Long-languishing resort near Guerneville appears headed for approval
Long-languishing plans for a sleek new riverfront resort just west of Guerneville appear finally to be reaching the finish line, with key approvals expected as early as next month on a proposal that has been refined by years of public review.
Envisioned as a boutique Wine Country hotel with meeting rooms, 108 guest rooms and suites in two three-story buildings and four smaller, detached structures, The Lodge on Russian River would be constructed at the historic site of the Guernewood Park Resort, a popular summer getaway for San Franciscans and others beginning in the 1920s.
It could open in two years if developers win the OK from the Sonoma County Board of Zoning Adjustments at a hearing tentatively scheduled for March 23, said Doug Demers, Seattle-based senior managing principal at B+J Advance Strategy and design lead on the project.
The proposal has been downsized slightly since it was last considered by the board in October — the main hotel buildings have been reduced by one floor, and the total room count was cut from 120.
Still, the lodge would dwarf other hotels and resorts in the lower Russian River corridor, most of which can accommodate a quarter or a third as many guests, or even fewer.
A “mega hotel” has some critics concerned about the impact on natural and biological resources, especially water, and, on any evacuations that may be necessary due to wildfire or other emergencies in the future.
“It’s a little scary when we only have one way to get in and out of here,” said Orny Wilcox, a 35-year resident of Guernewood Park, a hillside community whose narrow, winding roads all lead to Highway 116 across from the lodge property, in part because of mudslides and bridge damage that make back roads unusable.
“The county has never fixed any of those evacuation routes, and now you have about 2,000 people funneling into that same roadway. There’s no way that anybody would get out of here alive if there were a fire,” with a project so large, he said.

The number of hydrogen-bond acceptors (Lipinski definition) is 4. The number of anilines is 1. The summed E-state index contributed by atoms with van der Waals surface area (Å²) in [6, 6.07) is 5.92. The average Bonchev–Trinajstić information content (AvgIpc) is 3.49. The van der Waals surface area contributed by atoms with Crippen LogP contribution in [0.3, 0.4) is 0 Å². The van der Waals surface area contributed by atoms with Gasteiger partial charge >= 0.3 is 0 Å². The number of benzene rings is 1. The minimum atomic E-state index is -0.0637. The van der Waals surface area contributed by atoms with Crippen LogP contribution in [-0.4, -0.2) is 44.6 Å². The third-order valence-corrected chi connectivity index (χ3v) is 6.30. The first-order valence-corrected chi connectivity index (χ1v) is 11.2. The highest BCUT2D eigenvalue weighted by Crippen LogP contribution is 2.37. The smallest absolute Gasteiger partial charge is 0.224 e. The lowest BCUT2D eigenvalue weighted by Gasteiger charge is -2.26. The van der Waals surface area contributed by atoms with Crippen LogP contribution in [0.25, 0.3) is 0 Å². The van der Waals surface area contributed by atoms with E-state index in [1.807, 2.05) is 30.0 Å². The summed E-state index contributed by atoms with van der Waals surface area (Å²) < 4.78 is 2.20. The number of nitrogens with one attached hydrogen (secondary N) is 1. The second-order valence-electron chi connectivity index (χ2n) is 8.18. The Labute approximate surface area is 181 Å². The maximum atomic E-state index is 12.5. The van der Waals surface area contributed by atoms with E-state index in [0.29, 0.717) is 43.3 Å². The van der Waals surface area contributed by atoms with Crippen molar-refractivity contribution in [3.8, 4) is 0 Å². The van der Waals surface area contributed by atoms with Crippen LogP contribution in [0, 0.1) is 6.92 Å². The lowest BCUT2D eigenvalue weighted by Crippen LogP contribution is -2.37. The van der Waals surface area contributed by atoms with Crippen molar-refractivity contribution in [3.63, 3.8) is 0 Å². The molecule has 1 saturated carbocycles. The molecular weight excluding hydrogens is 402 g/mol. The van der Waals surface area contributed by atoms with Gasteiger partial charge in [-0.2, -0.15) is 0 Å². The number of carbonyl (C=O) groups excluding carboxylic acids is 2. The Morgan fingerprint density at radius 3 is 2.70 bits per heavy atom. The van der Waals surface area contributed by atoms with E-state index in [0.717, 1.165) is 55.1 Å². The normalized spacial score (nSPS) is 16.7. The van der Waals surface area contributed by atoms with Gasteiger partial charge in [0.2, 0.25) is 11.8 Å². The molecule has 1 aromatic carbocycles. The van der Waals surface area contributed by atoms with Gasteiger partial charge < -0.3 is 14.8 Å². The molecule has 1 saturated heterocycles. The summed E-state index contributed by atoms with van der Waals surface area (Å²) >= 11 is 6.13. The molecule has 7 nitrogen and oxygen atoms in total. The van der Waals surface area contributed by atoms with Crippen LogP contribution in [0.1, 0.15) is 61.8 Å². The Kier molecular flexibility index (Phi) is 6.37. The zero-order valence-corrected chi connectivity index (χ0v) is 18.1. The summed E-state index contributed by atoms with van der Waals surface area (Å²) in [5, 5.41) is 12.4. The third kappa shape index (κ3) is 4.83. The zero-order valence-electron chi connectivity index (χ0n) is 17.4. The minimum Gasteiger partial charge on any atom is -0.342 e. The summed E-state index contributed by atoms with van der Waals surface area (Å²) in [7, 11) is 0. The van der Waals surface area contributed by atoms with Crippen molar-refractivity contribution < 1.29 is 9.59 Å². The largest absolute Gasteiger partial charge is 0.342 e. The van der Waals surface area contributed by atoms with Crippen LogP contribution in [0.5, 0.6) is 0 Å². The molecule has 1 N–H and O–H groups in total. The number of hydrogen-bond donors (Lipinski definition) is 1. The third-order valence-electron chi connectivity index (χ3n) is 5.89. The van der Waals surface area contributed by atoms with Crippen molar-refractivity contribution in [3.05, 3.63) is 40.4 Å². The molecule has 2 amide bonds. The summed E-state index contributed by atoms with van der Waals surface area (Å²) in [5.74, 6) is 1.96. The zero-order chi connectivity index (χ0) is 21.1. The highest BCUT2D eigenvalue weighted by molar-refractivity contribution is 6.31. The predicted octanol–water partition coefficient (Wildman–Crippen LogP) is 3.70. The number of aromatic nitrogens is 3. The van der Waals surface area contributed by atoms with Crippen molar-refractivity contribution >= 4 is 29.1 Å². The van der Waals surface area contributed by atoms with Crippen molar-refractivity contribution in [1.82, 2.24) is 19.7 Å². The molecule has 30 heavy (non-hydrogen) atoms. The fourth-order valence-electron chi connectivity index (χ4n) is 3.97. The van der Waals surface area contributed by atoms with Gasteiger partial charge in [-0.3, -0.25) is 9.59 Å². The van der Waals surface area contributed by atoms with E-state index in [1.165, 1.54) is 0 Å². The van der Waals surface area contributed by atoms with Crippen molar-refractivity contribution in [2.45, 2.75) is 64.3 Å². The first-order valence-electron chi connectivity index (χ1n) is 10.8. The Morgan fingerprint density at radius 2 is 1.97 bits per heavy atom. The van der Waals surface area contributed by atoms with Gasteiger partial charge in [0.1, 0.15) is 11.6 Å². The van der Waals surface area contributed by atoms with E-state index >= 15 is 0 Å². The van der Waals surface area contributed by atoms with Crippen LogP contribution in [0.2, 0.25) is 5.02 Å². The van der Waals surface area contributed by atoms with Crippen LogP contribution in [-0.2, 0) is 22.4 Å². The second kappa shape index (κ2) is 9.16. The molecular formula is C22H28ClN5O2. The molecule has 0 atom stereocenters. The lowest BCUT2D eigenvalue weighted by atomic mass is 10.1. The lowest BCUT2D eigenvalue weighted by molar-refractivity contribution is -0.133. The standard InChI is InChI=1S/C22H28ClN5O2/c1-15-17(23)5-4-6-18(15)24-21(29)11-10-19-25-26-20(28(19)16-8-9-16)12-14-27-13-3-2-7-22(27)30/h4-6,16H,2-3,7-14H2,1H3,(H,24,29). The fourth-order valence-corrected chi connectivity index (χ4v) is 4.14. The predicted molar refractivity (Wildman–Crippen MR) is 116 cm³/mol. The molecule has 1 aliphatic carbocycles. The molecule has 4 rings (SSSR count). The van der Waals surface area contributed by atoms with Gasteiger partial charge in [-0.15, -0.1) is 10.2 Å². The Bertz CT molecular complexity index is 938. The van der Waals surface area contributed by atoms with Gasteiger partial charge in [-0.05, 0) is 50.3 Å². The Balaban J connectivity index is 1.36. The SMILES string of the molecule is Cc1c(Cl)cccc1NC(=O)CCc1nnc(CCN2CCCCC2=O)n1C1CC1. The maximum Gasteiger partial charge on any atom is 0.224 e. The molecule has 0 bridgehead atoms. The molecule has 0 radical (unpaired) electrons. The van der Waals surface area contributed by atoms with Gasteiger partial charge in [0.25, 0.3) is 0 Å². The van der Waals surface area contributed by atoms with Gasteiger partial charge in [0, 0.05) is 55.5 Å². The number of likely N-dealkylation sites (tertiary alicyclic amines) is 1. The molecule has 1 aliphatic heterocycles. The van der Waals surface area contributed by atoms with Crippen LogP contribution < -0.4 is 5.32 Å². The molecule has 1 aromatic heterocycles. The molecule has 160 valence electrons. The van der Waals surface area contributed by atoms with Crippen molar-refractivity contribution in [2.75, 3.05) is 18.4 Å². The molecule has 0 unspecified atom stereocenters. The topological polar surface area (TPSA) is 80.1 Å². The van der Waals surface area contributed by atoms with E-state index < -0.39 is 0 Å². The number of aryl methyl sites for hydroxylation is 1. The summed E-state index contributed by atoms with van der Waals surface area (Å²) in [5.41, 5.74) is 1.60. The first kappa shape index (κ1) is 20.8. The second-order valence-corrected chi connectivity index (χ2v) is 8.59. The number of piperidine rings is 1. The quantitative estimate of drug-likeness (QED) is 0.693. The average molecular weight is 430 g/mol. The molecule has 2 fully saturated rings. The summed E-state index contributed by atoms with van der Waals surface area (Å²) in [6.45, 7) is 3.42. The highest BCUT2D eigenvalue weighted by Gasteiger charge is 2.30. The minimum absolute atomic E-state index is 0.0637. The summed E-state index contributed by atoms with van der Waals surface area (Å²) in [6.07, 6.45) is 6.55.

“There are some people,” said another critic, 50-year resident Chris Christopher, “who think getting this hotel in is what people desperately need — a financial, economic uplift.”
But with its own on-site restaurant and bar and seasonal hospitality jobs that still leave people struggling to find housing, “I think it’s going to taper the businesses off in Guerneville,” Christopher said.
Demers said the mission remains to create something that is positive for the community while penciling out financially for partners who are investing some $30 million to $40 million in the project.
He and other partners said the conceptual designs have been modified to accommodate local interest in lower buildings profiles (building heights have dropped from 53 feet to 35 feet in the latest proposal). In addition, the buildings would be set back in the tree line and built on piles to avoid harm to redwood tree roots. They would also be built on long-established fill that raises the site above the 100-year flood plain.
They say steel and fire-resilient construction also would make the resort a potential, temporary refuge for emergency service personnel and even residents in the event of wildfire.
Proponents also say there are misconceptions of the resort as a convention center when the meeting rooms more likely would be booked for weddings, retreats, bar mitzvahs and the like with a maximum 275 guests beyond those staying in the hotel’s 108 suites and rooms.
The project, Demer said, “wants to be appropriate. It wants to be sustainable. It wants to be an important part of the community.”
Local real estate agent Debra Johnson, long active in the business and nonprofit sector, said she’s been in favor of the project “since Day One.”
“I think it’s going to be wonderful for our town,” she said. “A handful of us have roots here, but the majority of us came here on vacation.”
“We’re a funny little group of people,” Johnson said. “Any time there’s change, we have to get through hell and a million meetings, and then, when it happens and we look back, it ends up being a very positive thing.”
First proposed in 2008 by Sonoma County hotelier Kirk Lok, the lodging project was suspended due to the global recession at that time. The resort would be located between the river and Highway 116, less than a mile west of town. It would be bordered by Dubrava Village condominiums on the west and Guernewood Road and Hulbert Creek on the east. Guernewood Park is across the highway and the seasonal Summer Crossing over the river is just upstream.
The new resort would be the first commercial use of the site since a fire in the 1970s destroyed the last vestiges of the original resort — though some foundation work and chimneys remain. The site now has close to 10 acres filled with redwood trees, an open field and trails to a sheltered beach open for public use.
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